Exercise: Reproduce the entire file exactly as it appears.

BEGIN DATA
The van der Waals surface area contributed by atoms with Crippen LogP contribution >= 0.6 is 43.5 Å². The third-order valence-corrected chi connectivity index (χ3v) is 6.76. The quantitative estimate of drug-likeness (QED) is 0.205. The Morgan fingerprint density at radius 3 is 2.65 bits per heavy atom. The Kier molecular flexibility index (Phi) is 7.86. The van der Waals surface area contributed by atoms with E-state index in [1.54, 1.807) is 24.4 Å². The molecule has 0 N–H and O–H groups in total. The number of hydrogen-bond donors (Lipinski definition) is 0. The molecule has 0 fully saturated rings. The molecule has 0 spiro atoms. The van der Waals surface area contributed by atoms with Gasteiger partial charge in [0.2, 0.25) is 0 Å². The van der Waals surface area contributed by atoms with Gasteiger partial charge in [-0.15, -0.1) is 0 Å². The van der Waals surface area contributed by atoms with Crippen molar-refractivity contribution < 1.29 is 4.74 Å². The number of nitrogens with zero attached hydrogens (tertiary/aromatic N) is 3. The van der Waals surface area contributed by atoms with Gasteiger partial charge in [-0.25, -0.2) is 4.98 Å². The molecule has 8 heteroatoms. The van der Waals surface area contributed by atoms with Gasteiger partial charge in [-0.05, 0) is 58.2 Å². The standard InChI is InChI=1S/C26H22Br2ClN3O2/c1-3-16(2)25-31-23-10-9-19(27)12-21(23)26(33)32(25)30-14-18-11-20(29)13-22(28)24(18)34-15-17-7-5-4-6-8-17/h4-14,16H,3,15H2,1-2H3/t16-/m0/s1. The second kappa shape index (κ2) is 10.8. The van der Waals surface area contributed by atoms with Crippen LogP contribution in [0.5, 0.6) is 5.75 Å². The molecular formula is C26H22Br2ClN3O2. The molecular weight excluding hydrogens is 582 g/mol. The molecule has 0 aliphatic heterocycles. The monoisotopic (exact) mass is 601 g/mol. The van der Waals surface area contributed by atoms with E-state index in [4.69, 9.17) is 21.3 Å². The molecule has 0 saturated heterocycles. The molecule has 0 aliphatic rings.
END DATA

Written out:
The van der Waals surface area contributed by atoms with Crippen LogP contribution >= 0.6 is 43.5 Å². The third-order valence-corrected chi connectivity index (χ3v) is 6.76. The quantitative estimate of drug-likeness (QED) is 0.205. The Morgan fingerprint density at radius 3 is 2.65 bits per heavy atom. The Kier molecular flexibility index (Phi) is 7.86. The van der Waals surface area contributed by atoms with E-state index in [1.54, 1.807) is 24.4 Å². The molecule has 0 N–H and O–H groups in total. The number of hydrogen-bond donors (Lipinski definition) is 0. The molecule has 0 fully saturated rings. The molecule has 0 spiro atoms. The van der Waals surface area contributed by atoms with Gasteiger partial charge in [0.2, 0.25) is 0 Å². The van der Waals surface area contributed by atoms with Gasteiger partial charge in [-0.15, -0.1) is 0 Å². The van der Waals surface area contributed by atoms with Crippen molar-refractivity contribution < 1.29 is 4.74 Å². The number of nitrogens with zero attached hydrogens (tertiary/aromatic N) is 3. The van der Waals surface area contributed by atoms with Gasteiger partial charge in [-0.25, -0.2) is 4.98 Å². The molecule has 8 heteroatoms. The van der Waals surface area contributed by atoms with Gasteiger partial charge in [-0.05, 0) is 58.2 Å². The standard InChI is InChI=1S/C26H22Br2ClN3O2/c1-3-16(2)25-31-23-10-9-19(27)12-21(23)26(33)32(25)30-14-18-11-20(29)13-22(28)24(18)34-15-17-7-5-4-6-8-17/h4-14,16H,3,15H2,1-2H3/t16-/m0/s1. The second kappa shape index (κ2) is 10.8. The van der Waals surface area contributed by atoms with Crippen LogP contribution in [0.5, 0.6) is 5.75 Å². The molecular formula is C26H22Br2ClN3O2. The molecular weight excluding hydrogens is 582 g/mol. The molecule has 0 aliphatic heterocycles. The monoisotopic (exact) mass is 601 g/mol. The van der Waals surface area contributed by atoms with E-state index in [4.69, 9.17) is 21.3 Å². The molecule has 0 saturated heterocycles. The molecule has 0 aliphatic rings.